Investing in an initial public offering (IPO) is a tough call. One, there is no historical data to go by, and many times, retail investors are completely unaware of the company. So, the typical strategy is to go by the hype that is built around the issue. But, that is a completely wrong strategy.
With Bharti Infratel, CARE and P C Jeweller, the IPO season is back. The government is also trying its bit to increase investor appetite through the Rajiv Gandhi Equity Savings Scheme (RGESS).
Brokers and brokerages are already going all out to woo retail investors to participate in the public issues, specially bigger ones like MCX and Bharti Infratel. According to Abhinav Angirish of InvestOnline.in many investors put money in public issue(s) because they feel they will make money for sure. Sure, there are those who have stuck to big names like Infosys, TCS, State Bank of India and have made good gains. "When new fund offers of mutual fund were called IPOs, people used to invest thinking they will surely make money as some other NFO / IPO had done well. Unfortunately, that is not the case," he warns.
Sample this: Between 2011 and 2012, there were 58 IPOs, excluding the ones floated this month. Of these, 37 have given positive returns, that is, a good 64 per cent. But most of these IPOs were very small ones. The results are mixed if one looks at bigger ones. L&T Finance Holding (72.50 per cent so far), Muthoot Finance (12.50 per cent), Future Ventures (-2.50 per cent), PTC India Financial Services (-36 per cent) and MCX (45 per cent).
Investing in IPOs requires careful thought, backed by answers to two basic questions, says Kapil Narang, chief operating officer of Ameriprise India. One, do you understand the business, does the company have good fundamentals, a healthy balance sheet, good growth prospects and does the IPO price justify the future earnings? Two, how does this investment relate to your financial goals and asset allocation? "If the answer to these queries is yes, consider IPOs, else don't get wooed by the general euphoria. Just because IPO season is back does not necessarily mean that they will fetch you gains," he says. Many even buy into IPOs because they come cheap. For instance, if TCS is quoting at Rs 1,250 and a peer company's IPO is quoting at Rs 100, many may prefer the IPO over TCS. But, that can't be a reason, says Angirish.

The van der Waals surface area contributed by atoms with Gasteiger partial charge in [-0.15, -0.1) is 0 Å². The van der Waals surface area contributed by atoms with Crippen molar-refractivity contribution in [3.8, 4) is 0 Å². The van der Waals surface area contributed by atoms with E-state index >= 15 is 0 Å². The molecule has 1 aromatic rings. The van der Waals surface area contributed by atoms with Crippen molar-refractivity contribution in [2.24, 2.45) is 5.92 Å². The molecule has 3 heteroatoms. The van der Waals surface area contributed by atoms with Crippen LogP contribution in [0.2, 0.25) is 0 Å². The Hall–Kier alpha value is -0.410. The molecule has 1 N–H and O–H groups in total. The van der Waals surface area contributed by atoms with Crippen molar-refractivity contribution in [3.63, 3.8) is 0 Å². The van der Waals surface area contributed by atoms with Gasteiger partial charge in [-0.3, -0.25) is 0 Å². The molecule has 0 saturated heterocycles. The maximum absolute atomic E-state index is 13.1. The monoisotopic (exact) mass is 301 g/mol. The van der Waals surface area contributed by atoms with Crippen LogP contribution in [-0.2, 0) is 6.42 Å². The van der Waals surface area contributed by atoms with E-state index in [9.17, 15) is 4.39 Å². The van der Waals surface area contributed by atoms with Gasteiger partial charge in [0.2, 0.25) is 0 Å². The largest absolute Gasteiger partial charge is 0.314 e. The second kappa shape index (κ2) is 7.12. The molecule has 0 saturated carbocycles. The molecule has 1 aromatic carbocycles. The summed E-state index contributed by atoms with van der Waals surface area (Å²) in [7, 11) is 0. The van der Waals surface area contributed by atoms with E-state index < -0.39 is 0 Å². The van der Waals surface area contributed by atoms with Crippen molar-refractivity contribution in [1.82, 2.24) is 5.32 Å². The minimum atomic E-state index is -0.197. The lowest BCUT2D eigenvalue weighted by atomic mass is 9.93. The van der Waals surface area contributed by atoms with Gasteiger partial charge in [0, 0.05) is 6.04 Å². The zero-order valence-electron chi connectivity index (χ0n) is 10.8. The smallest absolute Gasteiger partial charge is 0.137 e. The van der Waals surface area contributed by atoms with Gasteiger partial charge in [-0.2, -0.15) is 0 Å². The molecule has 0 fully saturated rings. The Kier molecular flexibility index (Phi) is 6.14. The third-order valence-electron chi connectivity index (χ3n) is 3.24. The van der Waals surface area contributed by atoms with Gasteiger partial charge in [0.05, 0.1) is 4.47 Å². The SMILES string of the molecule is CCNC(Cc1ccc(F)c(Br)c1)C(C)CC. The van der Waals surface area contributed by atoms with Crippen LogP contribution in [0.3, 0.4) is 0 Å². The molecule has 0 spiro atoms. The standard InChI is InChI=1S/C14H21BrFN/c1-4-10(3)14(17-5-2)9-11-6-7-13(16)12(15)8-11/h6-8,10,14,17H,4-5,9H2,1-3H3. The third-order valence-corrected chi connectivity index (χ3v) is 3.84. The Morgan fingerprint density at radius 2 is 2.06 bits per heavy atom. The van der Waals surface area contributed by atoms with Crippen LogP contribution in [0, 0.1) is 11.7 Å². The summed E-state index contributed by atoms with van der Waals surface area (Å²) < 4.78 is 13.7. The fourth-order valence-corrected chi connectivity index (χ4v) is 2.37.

It is better to take help of an informed advisor who takes into consideration your needs and risk appetite before advising an avenue / IPO. Or, you go through the Red Herring Prospectus (RHP) thoroughly before putting money into an IPO. If you are unsure, wait for the stock to list and then take a call.
Like certified financial planner Arnav Pandya says, exposure to equities can be taken both via primary and secondary market instruments. Also, there are mutual funds that are the best options if you are an uninformed investor. Given all these options, there is no reason to get swayed by the IPO hype.